Women's Activism NYC

Vera Brittain

1893 - 1970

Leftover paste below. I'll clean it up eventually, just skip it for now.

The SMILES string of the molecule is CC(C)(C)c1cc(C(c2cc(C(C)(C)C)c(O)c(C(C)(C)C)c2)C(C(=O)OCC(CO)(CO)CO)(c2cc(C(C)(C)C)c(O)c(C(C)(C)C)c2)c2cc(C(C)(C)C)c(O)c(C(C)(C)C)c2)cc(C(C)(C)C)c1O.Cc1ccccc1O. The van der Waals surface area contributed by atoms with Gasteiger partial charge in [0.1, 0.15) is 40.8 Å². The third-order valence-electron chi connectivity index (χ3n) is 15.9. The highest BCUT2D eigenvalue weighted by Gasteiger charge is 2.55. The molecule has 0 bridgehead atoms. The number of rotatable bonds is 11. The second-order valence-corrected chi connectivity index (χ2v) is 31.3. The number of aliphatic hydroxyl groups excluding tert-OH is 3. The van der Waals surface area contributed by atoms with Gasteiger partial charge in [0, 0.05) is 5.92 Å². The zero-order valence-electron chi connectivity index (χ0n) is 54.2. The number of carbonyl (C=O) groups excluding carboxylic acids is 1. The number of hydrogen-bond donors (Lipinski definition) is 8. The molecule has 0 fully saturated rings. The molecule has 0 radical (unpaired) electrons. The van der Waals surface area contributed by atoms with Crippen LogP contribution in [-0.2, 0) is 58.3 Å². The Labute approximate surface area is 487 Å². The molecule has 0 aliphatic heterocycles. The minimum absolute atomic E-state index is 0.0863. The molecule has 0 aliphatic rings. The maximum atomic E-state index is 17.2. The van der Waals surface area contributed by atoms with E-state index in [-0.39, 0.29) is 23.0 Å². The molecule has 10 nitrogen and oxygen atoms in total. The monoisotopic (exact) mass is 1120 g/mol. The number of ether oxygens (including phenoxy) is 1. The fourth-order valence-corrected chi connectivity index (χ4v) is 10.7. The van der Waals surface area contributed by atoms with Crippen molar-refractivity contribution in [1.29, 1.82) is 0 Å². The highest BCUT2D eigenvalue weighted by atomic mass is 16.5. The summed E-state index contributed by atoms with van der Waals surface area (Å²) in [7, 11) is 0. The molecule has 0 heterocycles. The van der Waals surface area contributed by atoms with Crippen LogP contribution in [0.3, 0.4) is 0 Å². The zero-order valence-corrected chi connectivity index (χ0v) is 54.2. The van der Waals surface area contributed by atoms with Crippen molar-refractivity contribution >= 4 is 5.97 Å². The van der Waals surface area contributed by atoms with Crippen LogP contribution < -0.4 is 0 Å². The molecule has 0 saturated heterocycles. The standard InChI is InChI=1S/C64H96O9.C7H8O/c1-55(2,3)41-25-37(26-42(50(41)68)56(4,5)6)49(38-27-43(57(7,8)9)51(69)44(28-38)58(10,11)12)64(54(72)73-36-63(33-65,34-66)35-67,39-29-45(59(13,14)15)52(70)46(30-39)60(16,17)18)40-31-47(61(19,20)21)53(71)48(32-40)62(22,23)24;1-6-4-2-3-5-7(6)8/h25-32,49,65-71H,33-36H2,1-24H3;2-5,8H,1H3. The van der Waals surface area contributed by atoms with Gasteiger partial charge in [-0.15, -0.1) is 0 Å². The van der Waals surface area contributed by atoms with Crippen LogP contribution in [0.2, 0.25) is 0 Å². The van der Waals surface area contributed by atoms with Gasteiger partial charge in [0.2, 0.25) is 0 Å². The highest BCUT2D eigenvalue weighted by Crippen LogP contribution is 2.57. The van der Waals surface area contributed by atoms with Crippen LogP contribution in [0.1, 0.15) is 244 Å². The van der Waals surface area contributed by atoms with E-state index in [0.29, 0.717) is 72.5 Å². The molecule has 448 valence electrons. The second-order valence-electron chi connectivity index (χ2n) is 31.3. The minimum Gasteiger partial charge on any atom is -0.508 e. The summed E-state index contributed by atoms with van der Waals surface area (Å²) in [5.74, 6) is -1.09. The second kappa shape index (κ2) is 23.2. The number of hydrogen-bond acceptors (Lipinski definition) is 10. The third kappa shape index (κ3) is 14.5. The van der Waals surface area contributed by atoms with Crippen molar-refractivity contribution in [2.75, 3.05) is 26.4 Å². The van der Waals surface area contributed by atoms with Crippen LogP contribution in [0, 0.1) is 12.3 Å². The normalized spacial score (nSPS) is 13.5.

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"Politics are usually the executive expression of human immaturity." Brittain was an only child and she was the daughter of Thomas Brittain who was a wealthy paper manufacturer and then they had moved to a spa resort in Buxton in Derbyshire. Her father had held two paper mills, which was in Hanley and Cheddleton. On 1907, they had lived in the High Leigh House for two years then they had moved out to Melrose. Vera had been received education at home and then had also went to boarding school at Kingswood, where her teacher, Miss Health Jones had introduced her ideas of Dorothea Beale and Emily Davies. Miss Health Jones had given her books on the women's movement and had took her and one of the other two senior girls to a constitutional suffrage meeting at Tadworth village. Vera had been deeply influenced by reading "Women and Labour" which was by Olive Schreiner. Vera wanted to attend Oxford University, but her father had different views from her from attending college. She had attended a course in Oxford University which was taught by John Marriot. Besides her fathers views about womens education, she had received admission to a women's established colleges. Vera had also applied to join the voluntary Aid Detachment (VAD) where she was a nurse and on November 1915, she was posted to be at the First London General Hospital at Camberwell. One of the most difficult part of her job was seeing the parent's reactions of the wounded soldiers. Vera had also been involved in an operation and after that operation she wished she had never been born. Vera would write down her thoughts in her diary and mostly it was about the soldiers and her traumatic experiences sympathizing with many of the soldiers. Vera had gotten engaged to Roland Leighton on August 1915. On November 26th, 1915 he had written a letter to Vera where he had discussed his views on the war and he thought it was a waste of youth. On December 22nd, 1915 Ronald had been shot by a sniper, he was wounded in the military hospital at Louvencourt. After knowing the death of her brother and her fiancee, she had decided to become a pacifist. Vera wrote about her wartime experience, which became one of her bestsellers "Testament of Youth" and she was a key figure in the Peace movement, she had also led the Peace Pledge Union during the World War II.

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